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Bible Dictionaries

American Tract Society Bible Dictionary


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A celebrated city in Lower Egypt, situated between the Mediterranean Sea and the lake Mareotis, not far from the most westerly mouth of the Nile. It was founded by Alexander the Great, B. C. 332, and peopled by colonies of Greeks and Jews. Alexandria rose rapidly to a state of prosperity, becoming the center of commercial intercourse between the East and the West, and in process of time was, in point both magnitude and wealth, second only to Rome itself. The ancient city was about fifteen miles in circuit, peopled by 300,000 free citizens and as many slaves. From the gate of the sea ran one magnificent street, 2,000 feet broad, through the entire length of the city, to the gate of Canopus, affording a view of the shipping in the port, whether north in the Mediterranean, or south in the noble basin of the Mareotic lake. Another street of equal width intersected this at right angles, in a square half a league in circumference.

Upon the death of Alexander, whose body was deposited in this new city, Alexandria became the regal capital of Egypt, under the Ptolemies, and rose to its highest splendor. During the reign of the first three princes of this name, its glory was at the highest. The most celebrated philosophers from the East, as well as from Greece and Rome, resorted thither for instruction; and eminent men, in every department of knowledge, were found within its walls. Ptolemy Soter, the first of that line of kings, formed the museum, the library of 700,000 volumes, and several other splendid works. At the death of Cleopatra, B. C. 26, Alexandria passed into the hands of the Romans; and after having enjoyed the highest fame for upwards of a thousand years, it submitted to the arms of the caliph Pmar, A. D. 646.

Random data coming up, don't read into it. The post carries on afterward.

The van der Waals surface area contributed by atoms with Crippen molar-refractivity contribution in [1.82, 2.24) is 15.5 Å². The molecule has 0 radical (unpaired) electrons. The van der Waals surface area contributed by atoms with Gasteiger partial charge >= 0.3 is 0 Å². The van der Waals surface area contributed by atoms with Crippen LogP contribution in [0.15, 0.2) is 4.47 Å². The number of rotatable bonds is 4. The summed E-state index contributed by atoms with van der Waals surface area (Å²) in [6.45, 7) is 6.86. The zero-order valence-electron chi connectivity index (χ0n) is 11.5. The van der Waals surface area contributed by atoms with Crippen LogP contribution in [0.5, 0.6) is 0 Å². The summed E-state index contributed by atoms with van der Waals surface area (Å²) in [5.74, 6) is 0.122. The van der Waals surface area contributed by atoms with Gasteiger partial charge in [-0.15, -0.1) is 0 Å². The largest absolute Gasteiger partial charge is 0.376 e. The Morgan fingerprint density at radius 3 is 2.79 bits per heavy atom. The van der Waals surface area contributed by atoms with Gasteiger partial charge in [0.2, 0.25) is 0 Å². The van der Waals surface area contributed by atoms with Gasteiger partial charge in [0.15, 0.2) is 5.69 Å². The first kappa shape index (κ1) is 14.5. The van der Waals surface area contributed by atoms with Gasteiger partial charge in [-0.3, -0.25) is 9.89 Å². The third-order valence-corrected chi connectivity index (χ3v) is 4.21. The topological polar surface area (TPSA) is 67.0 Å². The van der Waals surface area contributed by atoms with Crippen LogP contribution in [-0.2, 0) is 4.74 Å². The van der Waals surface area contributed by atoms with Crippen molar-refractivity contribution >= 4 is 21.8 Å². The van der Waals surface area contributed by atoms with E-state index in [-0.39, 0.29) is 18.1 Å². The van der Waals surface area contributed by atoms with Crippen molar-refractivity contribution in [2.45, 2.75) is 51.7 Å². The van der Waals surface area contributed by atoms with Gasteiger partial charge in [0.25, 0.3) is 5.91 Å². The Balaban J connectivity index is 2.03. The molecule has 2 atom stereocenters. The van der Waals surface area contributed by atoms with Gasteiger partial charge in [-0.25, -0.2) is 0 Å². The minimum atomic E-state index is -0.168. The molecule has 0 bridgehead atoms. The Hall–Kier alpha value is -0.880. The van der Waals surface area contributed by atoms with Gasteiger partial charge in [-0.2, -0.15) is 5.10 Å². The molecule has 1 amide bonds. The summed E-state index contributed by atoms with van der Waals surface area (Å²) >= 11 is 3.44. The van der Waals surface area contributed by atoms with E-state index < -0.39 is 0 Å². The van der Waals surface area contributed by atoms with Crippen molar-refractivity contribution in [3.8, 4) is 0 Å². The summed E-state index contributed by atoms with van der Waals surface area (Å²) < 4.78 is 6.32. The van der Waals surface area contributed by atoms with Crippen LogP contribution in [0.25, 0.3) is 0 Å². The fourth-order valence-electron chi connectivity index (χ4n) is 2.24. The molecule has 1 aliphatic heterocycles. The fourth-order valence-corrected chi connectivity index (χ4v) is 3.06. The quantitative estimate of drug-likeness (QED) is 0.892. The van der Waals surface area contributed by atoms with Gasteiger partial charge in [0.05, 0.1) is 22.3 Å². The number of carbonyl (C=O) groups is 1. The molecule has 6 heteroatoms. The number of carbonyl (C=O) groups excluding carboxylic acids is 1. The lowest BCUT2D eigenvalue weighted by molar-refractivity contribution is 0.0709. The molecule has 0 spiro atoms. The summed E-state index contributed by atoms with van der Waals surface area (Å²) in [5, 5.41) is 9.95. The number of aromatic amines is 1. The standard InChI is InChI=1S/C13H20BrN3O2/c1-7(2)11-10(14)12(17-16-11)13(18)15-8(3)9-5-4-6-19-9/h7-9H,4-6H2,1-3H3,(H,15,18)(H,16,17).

The present Alexandria, or according to the pronunciation of the inhabitants, Skanderia, occupies only about the eighth part of the site of the ancient city. The splendid temples have been exchanged for wretched mosques and miserable churches, and the magnificent palaces for mean and ill-built dwellings. The city, which was of old so celebrated for its commerce and navigation, is now merely part of Cairo, a place where ships may touch, and where wares may be exchanged. The modern city is built with the ruins of the ancient. The streets are so narrow, that the inhabitants can lay mats of reeds from one roof to the opposite, to protect them from the scorching sun. The population consists of Turks, Arabs, Copts, Jews, and Armenians. Many Europeans have counting houses here, where the factors exchange European for oriental merchandise.

The Greek or Alexandrine version of the Scriptures was made here by learned Jews, seventy-two in number, and hence it is called the Septuagint, or version of the Seventy. The Jews established themselves in great numbers in this city very soon after it was founded. Josephus says that Alexander himself assigned to them a particular quarter of the city, and allowed them equal rights and privileges with the Greeks. Philo, who himself lived there in the time of Christ, affirms that, of five parts of the city, the Jews inhabit two. According to his statements, also, there dwelt in his time, in Alexandria and the other Egyptian cities, not less than a million Jews; but this would seem exaggerated.

Copyright Statement
These files are public domain and are a derivative of the topics are from American Tract Society Bible Dictionary published in 1859.

Bibliography Information
Rand, W. W. Entry for 'Alexandria'. American Tract Society Bible Dictionary. 1859.

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